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Serum procalcitonin distinguishes CAP due to bacteria, Mycobacterium tuberculosis and PJP

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SETTING: Procalcitonin (PCT), a propeptide of the hormone calcitonin, is a novel marker of the inflammatory response to infection. It has been used to discriminate between infectious and non-infectious causes of inflammation, and as a marker of severe sepsis in the intensive care unit.

OBJECTIVE: To evaluate the utility of PCT in distinguishing community-acquired pneumonia (CAP) due to common bacteria, Mycobacterium tuberculosis and Pneumocystis jirovecii in a high human immunodeficiency virus (HIV) prevalence setting.

METHODS: Two hundred and sixty-six patients admitted with a diagnosis of CAP were investigated. Serum samples for PCT were collected on admission. PCT levels were measured using a commercial immunoluminometric assay.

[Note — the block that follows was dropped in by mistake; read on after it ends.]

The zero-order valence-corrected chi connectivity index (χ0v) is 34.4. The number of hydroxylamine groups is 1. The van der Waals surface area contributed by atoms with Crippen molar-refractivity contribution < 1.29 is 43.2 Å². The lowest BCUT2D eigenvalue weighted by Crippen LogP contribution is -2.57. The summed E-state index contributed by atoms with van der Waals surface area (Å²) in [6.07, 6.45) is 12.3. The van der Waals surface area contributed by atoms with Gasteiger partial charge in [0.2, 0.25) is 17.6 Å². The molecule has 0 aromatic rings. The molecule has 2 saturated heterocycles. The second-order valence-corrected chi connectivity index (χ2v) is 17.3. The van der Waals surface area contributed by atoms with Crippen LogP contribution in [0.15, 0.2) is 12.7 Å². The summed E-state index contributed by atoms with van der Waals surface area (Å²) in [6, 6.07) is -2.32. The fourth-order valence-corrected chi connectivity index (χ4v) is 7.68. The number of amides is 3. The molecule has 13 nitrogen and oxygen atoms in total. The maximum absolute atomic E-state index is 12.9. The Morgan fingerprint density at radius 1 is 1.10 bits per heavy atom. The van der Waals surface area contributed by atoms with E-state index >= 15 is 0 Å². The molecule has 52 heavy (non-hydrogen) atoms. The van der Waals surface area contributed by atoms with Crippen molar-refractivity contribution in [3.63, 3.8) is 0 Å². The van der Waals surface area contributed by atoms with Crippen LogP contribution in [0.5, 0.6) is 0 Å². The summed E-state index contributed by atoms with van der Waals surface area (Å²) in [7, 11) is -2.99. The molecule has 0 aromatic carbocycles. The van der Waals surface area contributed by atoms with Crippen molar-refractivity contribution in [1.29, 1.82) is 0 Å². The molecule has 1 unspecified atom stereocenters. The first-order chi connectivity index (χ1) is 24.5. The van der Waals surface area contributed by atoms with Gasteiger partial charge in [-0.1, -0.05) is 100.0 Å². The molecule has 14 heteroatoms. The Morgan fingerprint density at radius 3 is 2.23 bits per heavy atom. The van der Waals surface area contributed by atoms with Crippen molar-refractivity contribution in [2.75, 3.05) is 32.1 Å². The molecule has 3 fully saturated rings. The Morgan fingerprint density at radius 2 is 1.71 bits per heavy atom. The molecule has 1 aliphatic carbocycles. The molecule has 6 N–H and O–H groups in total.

RESULTS: A microbiological diagnosis was obtained in 169/266 patients: 44 pulmonary tuberculosis (PTB), 31 P. jirovecii pneumonia (PJP), and 35 bacterial pneumonia. The PCT levels were PTB 4.16 ng/ml (SEM 1.197; 95%CI 1.749–6.579); PJP 1.138 ng/ml (SEM 0.2911; 95%CI 0.543–1.734); and bacterial pneumonia 19.48 ng/ml (SEM 5.64; 95%CI 8.021–30.938, P < 0.0004). Thirty-six had co-infections.

CONCLUSION: PCT levels differ significantly in patients with CAP due to TB, PJP and bacteria. PCT may be important in distinguishing M. tuberculosis and PJP in a high HIV prevalence setting where atypical presentations often confound the empirical clinical diagnosis.

Keywords: community-acquired pneumonia; diagnosis; procalcitonin

Document Type: Regular Paper

Affiliations: Department of Medicine, Nelson R Mandela School of Medicine, Faculty of Health Sciences, University of KwaZulu-Natal, Durban, South Africa

Publication date: May 1, 2006

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  • The International Journal of Tuberculosis and Lung Disease (IJTLD) is for clinical research and epidemiological studies on lung health, including articles on TB, TB-HIV and respiratory diseases such as COVID-19, asthma, COPD, child lung health and the hazards of tobacco and air pollution. Individuals and institutes can subscribe to the IJTLD online or in print – simply email us at [email protected] for details.

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